Six months in space for a better life on Earth

Photo: Ryan Remiorz, The canadian Press
Astronaut David Saint-Jacques met with the press on Wednesday in Saint-Hubert, to explain the experiments that he will conduct in the international space Station.

The Québec David Saint-Jacques will fly to the international space station (ISS) in November 2018 for a mission of six months during which it will conduct various scientific experiments designed by canadian researchers in order to study changes in the immune system, the cardiovascular system and the bone marrow during an extended stay in space. The results of these experiments will help us better understand the effects of stress and a lack of physical activity for humans on Earth.


To achieve these experiences, David Saint-Jacques will have an intelligent garment that will track their vital signs in real time. “It is a sleeveless tank top that is adjusted to the body to monitor all the parameters that are measured in an intensive care unit. The multiple sensors that are inserted in the garment to record an electrocardiogram, the volume and the pace expiratory, body movements, skin temperature, the oxygen concentration of the blood and blood pressure. The data they accumulate is then transmitted to the Earth, “says Jean-François Roy, co-founder of Carré Technologies, who has designed this” biomoniteur “. This garment biotechnology can also be used on Earth to monitor remotely the health status of people with reduced mobility who are unable to leave their home, or participants in military expeditions or sports in remote locations such as mines and operating platforms, ” said Mr. Saint-Jacques.


He will also test a ” bioanalyzer “, that is to say, a portable lab device which will analyze in real time in the space station, the blood samples taken from astronauts who otherwise would have to be sent on Earth. “This technology will be a real revolution for small and remote communities, because currently, we need to freeze the blood samples, send them to Montreal, and then wait for you to send us the results,” says Saint-Jacques, who was a doctor in Puvirnituq, an inuit village in the Arctic.


Canadian researchers have also designed an experiment referred to as the “Immune Profile”, which will be to monitor the state of the immune system by measuring a variety of certain biomarkers present in the blood during the six months of the mission, and this, thanks to the bioanalyzer. “The space environment causes the more often a collapse of the immune system, as well as sometimes a certain enhancement due to the stress. The space is a stressful environment in many ways for the body because it is different from the one in which we evolved for millions of years, which destabilizes the body and leads to changes from the point of view of several factors blood associated with the immune system which mean that the astronauts are more exposed to diseases and sometimes reactivate viruses that were latent in their bodies, such as the herpes zoster or other viral infection passed, ” says Dr. Saint-Jacques.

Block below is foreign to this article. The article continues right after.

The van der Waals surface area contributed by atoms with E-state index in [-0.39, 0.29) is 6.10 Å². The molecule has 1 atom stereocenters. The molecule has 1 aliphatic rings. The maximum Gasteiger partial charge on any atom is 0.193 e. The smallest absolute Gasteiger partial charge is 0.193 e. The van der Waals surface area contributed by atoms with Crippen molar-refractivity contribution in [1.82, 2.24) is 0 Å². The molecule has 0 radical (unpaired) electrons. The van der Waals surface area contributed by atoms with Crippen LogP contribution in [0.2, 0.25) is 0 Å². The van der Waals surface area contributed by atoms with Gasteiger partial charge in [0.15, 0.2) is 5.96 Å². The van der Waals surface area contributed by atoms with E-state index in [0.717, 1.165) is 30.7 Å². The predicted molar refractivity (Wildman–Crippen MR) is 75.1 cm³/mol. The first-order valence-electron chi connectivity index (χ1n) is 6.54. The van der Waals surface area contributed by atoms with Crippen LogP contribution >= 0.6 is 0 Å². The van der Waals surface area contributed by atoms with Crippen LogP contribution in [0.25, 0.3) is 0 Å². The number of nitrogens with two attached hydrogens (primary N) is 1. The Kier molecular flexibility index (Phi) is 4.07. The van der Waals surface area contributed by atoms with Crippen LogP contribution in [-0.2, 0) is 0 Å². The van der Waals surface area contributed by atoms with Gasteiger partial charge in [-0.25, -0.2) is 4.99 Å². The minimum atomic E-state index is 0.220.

The lives of the astronauts in the space station in weightlessness is rather sedentary. “For this reason, they require two hours of exercises very intense by day to compensate for the fact that, during the 22 other hours, their body is no effort. These workouts help to maintain muscle strength, the strength of the tendons, the bones, but this is not comparable to “fighting the gravity for 24 hours,” he continued. The researchers will study the effects of a sedentary lifestyle, and will attempt to specify the quantity and the choice of exercises that you should do to prevent the harms of physical inactivity in space and on Earth.


The physician-researcher in rehabilitation Guy Trudel, director of the Laboratory for osteoarticular applied research at the University of Ottawa, has designed the experience Marrow, which aims to observe the changes occurring in the bone marrow, which produces red blood cells, white blood cells for immunity, and platelets to the coagulation during a stay in space. This experience is based on the observations performed in bedridden patients or forced to immobility, which showed that their os had a fat content higher than among active people. “The astronauts suffer very often of anemia the space in which the cause is not clear. We wonder if the accumulation of fat in the bones could not be one of the causes or at least contribute to its appearance. The bold would probably take the place of hematopoietic stem cells that form the blood cells in the bone marrow, ” said Dr. Trudel, whose team has designed a program of research in which we measure the fat content of the bones of the astronauts before their mission and their return to Earth, we will analyze the impact of the accumulation of fat on the red blood cells and white blood cells by taking blood samples made before departure, during their mission in space, as well as their return to Earth, and we will collect samples of expired air at these same stages, which will measure the degradation of red blood cells.


The results of this experiment will serve to the people who remain months confined to bed in intensive care, as well as the elderly move a bit, specifies the scientist.

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